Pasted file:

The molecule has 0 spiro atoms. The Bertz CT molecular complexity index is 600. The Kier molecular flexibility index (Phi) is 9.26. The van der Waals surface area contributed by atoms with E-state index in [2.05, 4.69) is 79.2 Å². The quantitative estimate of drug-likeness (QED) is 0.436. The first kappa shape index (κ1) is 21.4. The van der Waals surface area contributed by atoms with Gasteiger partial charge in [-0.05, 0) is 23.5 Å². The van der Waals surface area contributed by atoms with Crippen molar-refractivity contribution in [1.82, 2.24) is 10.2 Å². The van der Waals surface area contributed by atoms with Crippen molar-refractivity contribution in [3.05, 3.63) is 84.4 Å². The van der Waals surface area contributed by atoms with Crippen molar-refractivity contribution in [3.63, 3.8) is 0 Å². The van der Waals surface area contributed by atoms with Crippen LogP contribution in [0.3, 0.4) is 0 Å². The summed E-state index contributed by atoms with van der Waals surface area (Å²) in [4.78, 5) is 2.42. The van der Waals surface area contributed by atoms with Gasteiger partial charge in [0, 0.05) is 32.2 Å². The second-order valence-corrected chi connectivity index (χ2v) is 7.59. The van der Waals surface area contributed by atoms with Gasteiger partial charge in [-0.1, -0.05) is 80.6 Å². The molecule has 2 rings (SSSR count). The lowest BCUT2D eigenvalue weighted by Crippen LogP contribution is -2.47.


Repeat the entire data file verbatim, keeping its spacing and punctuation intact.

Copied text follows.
The molecule has 0 spiro atoms. The Bertz CT molecular complexity index is 600. The Kier molecular flexibility index (Phi) is 9.26. The van der Waals surface area contributed by atoms with E-state index in [2.05, 4.69) is 79.2 Å². The quantitative estimate of drug-likeness (QED) is 0.436. The first kappa shape index (κ1) is 21.4. The van der Waals surface area contributed by atoms with Gasteiger partial charge in [-0.05, 0) is 23.5 Å². The van der Waals surface area contributed by atoms with Crippen molar-refractivity contribution in [1.82, 2.24) is 10.2 Å². The van der Waals surface area contributed by atoms with Crippen molar-refractivity contribution in [3.05, 3.63) is 84.4 Å². The van der Waals surface area contributed by atoms with Crippen molar-refractivity contribution in [3.63, 3.8) is 0 Å². The van der Waals surface area contributed by atoms with Crippen LogP contribution in [0.3, 0.4) is 0 Å². The summed E-state index contributed by atoms with van der Waals surface area (Å²) in [4.78, 5) is 2.42. The van der Waals surface area contributed by atoms with Gasteiger partial charge in [0, 0.05) is 32.2 Å². The second-order valence-corrected chi connectivity index (χ2v) is 7.59. The van der Waals surface area contributed by atoms with Gasteiger partial charge in [-0.1, -0.05) is 80.6 Å². The molecule has 2 rings (SSSR count). The lowest BCUT2D eigenvalue weighted by Crippen LogP contribution is -2.47.